The pen may be mightier than the sword but the spreadsheet trumps both.
Last week, JLT published some projections which showed that if the performance differential between lousy and top pension providers continued – you’d be able to buy a reasonably priced house at retirement, just by making the right choice.
The point’s well made, if you’re aiming to get employers to pay attention to the pension (which JLT were). I prefer to offer people a 25% lifetime wage rise for every 1% they can get themselves from their workplace pension. My version actually focusses people on the job in hand, but heh! – we’re all swimming to the same rock.
JLT and my point is the same, fractional difference in performance of a workplace pension default investment multiply over time to the difference between a good and bad outcome. While the “member experience” may put extra fuel in the car, it’s the engine’s performance that really counts.
What we need is a way of looking at a whole load of different approaches to managing pension investments and find out which has worked so far (past performance), how much luck was involved (risk adjustment) and whether the price paid for risk adjusted past performance was worth it (value for money).
Words cannot do this, only numbers can.
The trouble is that we currently don’t have the numbers. We have no single database that stores the actual returns for different cohorts of workplace pension savers -even since the start of auto-enrolment. We have yet to even have the debate on how we create a common method for analysing that performance for risk, and while Dr Chris Sier and his team are close to establishing a common template to tell us how much we are paying for the management of our assets, we still don’t know what the platforms on which our money is managed , are paying in fees.
These are very serious deficiencies and it’s now nearly four years since the Office of Fair Trading called for a common system of value for money reporting. Imagine having to wait four years for the next version of the iPhone! With billions flowing into workplace pensions even at current rates and with the minimum contributions quadrupling over the next two years, we need to get on with a way of comparing workplace pensions by their likely outcomes, and that means comparing value for money (not a crude analysis of recent past performance).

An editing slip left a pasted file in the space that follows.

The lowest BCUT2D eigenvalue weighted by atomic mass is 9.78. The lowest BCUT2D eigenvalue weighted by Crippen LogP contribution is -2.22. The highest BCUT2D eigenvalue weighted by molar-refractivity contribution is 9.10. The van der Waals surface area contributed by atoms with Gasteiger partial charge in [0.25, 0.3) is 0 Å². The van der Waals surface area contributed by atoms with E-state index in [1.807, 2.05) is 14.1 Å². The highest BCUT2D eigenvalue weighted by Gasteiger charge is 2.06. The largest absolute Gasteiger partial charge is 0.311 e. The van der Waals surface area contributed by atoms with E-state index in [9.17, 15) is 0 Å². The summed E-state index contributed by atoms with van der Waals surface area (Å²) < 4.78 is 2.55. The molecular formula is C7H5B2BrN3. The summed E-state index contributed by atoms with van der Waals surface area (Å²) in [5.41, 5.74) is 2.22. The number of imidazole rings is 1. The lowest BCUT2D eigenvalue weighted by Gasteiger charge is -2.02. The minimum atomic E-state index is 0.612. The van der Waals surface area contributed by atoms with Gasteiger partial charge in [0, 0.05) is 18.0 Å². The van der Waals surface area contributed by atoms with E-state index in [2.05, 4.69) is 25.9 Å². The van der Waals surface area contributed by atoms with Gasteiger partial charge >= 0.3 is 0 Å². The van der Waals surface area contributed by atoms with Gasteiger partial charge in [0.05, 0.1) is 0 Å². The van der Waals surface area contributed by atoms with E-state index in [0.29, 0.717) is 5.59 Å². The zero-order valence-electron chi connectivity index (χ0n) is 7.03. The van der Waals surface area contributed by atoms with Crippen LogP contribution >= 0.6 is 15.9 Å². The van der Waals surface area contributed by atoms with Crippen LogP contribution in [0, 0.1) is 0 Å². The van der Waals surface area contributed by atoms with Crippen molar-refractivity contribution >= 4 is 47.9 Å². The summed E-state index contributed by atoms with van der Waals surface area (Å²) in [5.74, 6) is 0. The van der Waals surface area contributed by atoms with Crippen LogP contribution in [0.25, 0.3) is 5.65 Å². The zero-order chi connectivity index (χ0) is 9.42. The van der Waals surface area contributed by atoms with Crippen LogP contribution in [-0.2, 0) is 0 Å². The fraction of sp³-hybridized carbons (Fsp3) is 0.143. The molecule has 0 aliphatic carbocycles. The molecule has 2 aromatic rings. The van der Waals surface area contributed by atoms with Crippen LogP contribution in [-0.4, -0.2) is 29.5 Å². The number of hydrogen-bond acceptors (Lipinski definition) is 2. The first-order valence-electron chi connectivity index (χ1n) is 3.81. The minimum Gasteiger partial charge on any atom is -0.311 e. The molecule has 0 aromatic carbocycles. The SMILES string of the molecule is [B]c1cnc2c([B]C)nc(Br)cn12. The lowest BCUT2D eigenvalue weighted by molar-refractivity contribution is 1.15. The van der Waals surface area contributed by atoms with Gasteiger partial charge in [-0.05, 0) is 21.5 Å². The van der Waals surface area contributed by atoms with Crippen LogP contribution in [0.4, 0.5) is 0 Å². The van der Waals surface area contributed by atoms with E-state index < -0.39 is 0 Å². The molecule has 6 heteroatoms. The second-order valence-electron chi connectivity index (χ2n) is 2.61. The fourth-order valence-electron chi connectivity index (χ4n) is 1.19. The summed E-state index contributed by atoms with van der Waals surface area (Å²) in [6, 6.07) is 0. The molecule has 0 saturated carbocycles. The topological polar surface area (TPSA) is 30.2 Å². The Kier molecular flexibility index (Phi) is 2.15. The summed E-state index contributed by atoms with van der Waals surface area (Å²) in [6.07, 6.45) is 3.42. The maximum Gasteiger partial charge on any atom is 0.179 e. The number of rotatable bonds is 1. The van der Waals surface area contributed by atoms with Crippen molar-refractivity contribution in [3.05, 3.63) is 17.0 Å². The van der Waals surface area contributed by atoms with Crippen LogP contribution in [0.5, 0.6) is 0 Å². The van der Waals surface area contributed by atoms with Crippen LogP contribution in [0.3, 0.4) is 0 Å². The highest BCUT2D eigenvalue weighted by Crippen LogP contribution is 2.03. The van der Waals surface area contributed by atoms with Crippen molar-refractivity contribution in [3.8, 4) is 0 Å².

So let’s see how this works.
Currently there is no database that captures both master trust and GPP default fund performance. Financial Express collates gross returns from the insurers but has no mechanism to capture trust based arrangements like NEST, NOW and other master trusts.
That is why the recent attempts to give snapshot performance figures first by Defaqto and more recently by Aspire, have been incomplete. A sustainable system does not rely on a third party to collect data but takes data from the source using a common template. As yet, no attempt has been made to do this (certainly for public consumption).
That is why I am hassling the data managers I know to be working on the cost and charges template, to consider the collection of performance metrics as well. Without perfect data on the gross returns funds have offered us, how can we get to “value”.
Similarly, without an understanding of the costs of managing the fund – (the drag on fund performance knows as the transaction cost) and the fees charged to operators (written down in investment management agreements), we have no idea of the “money”. I have written again and again that the AMC that is declared to members relates to the operator’s price of offering a workplace pension, I am interested in the fund manager’s price to the operator – for running the investment fund.
So the two key numbers – the performance and the true cost figure, are not available to us. However we can be reasonably sure that the market has got this in hand. If the Sier committee, as I believe it will, creates an environment where these numbers can be readily asked for, we will await only the regulatory measures to get this information ourselves.
In the meantime, we can have a meaningful discussion about how to better analyse “value” – risk-adjusting past performance to give us a forward looking measure that separates performance achieved by luck from that achieved by good practice.
Just for workplace pensions?
IFAs who are involved in wealth management may have spotted in this article a methodology that could equally be applied to the performance of model portfolios, DFMs and the other options put forward to manage wealth.
Of course workplace pensions are easier to measure, since they are simplified – offering only one default and fulfilling only one purpose, the accumulation of capital necessary to fund retirement.
But the method I am describing is simply a way of measuring financial outcomes, which – for financial services, is what governance is all about.
I don’t think that the Vfm methodology I am describing should be exclusive, I think it should be adopted by those managing the mightiest occupational schemes to the smallest SIPP.
We need to measure value for money to hold those who manage our money to account. It is called governance and whether that “we” is an IGC, Trustee, IFA, EBC, employer or ordinary punter, “we” should be able to see value for money scores that we can trust, compare and act upon.
We don’t have such a system of benchmarking yet but I am determined that we will. When we have vfm numbers for outcomes, then we can look at the costs of the member experience and the value we are getting from our operators, but that is much more to do with words. For now we should be staying close to our laptops.